Your mouth can be too clean! Avoid mouthwash because it can kill ‘good’ microbes that are key for heart health, dentist says
- Dr Kamil Hoss, a San Diego-area dentist, pret levitra 10 mg warns that mouthwash can kill valuable micro-organisms in the mouth
- The products kill microbes that make nitric oxide, which has been linked to lower blood pressure and good heart health by some studies
- Past research has found links between mouthwash and conditions like cancer and high blood pressure
- There has been pushback to these findings, though, and the medical consensus remains that mouthwash is a safe and effective product to use
Bacteria-killing mouthwashes are also exterminating ‘good’ micro-organisms even those that create chemicals key for heart and immune system health, an expert warns.
Dr Kami Hoss, a San Diego, California area-based dentist and member of the Board of Counselors at the UCLA School of Dentistry, warned that the fluid millions of Americans use daily could be too good at killing the microbes.
He said that as well as killing off dangerous bacteria, mouthwashes also removed microbes making nitric oxide — a chemical produced when breaking down food — which has been linked to improved blood pressure and better heart health.
Mouthwashes have been slammed in the past by some small studies which claimed they raised the risk of conditions including high blood pressure and cancer.
But these findings are yet to be stacked up by larger studies, with the medical consensus remaining that they are safe and effective at improving breath and removing plaque from the mouth.
American Dental Association (ADA) says fluids should be used in addition to flossing and brushing teeth, and no more than twice a day by people over six years old.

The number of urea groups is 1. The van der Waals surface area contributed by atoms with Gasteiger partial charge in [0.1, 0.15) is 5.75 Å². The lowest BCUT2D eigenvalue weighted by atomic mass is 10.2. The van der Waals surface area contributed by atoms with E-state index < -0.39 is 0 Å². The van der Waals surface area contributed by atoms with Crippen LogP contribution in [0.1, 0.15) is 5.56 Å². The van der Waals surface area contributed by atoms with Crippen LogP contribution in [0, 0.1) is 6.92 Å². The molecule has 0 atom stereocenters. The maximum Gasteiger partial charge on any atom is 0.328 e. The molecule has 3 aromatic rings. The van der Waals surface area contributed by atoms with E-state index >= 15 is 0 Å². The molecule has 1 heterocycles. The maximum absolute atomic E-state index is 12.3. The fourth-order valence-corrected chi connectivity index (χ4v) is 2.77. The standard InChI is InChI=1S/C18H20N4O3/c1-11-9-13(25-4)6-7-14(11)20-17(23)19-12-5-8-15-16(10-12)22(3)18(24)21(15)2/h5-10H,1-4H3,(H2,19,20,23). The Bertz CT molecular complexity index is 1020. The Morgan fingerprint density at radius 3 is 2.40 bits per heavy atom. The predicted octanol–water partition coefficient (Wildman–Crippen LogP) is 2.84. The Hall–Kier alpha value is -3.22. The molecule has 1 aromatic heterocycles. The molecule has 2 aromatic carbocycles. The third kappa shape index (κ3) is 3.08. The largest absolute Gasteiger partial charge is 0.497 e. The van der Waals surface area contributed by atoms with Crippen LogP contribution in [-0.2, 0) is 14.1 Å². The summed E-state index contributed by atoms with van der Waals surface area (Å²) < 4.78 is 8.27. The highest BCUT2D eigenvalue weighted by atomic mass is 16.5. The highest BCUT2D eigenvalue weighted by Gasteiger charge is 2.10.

A dentist has suggested people should not use mouthwash because they kill both good and bad bacteria. But it is yet to be confirmed whether this has a negative impact on oral health (file photo)
Should I use mouthwash?
Dentists say that mouthwash is safe to use and can help improve mouth health.
But they say it is in addition to standard care such as brushing teeth every day.
Mouthwashes can help clear debris from the mouth and improve breath, they say.
But people without any gum problems should avoid using those containing alcohol because they could ‘dry out’ the mouth.
Instead, these should only be used by people suffering from periodontal disease.
Hoss wrote in his book, ‘If Your Mouth Could Talk: An In-Depth Guide to Oral Health and Its Impact on Your Entire Life’, that mouthwashes kill all bacteria except the ‘baddest, toughest, roughest little microbes around,’ reports TODAY.
‘These are then poised to recolonize that entire mouth, totally unchecked by the organisms that used to hold them at bay’.
One of the organisms that gets killed off makes the chemical nitric oxide, which he said is linked to improving blood pressure.
A study from 2013 found that blood pressure was raised when people used mouthwashes that killed off the bacteria.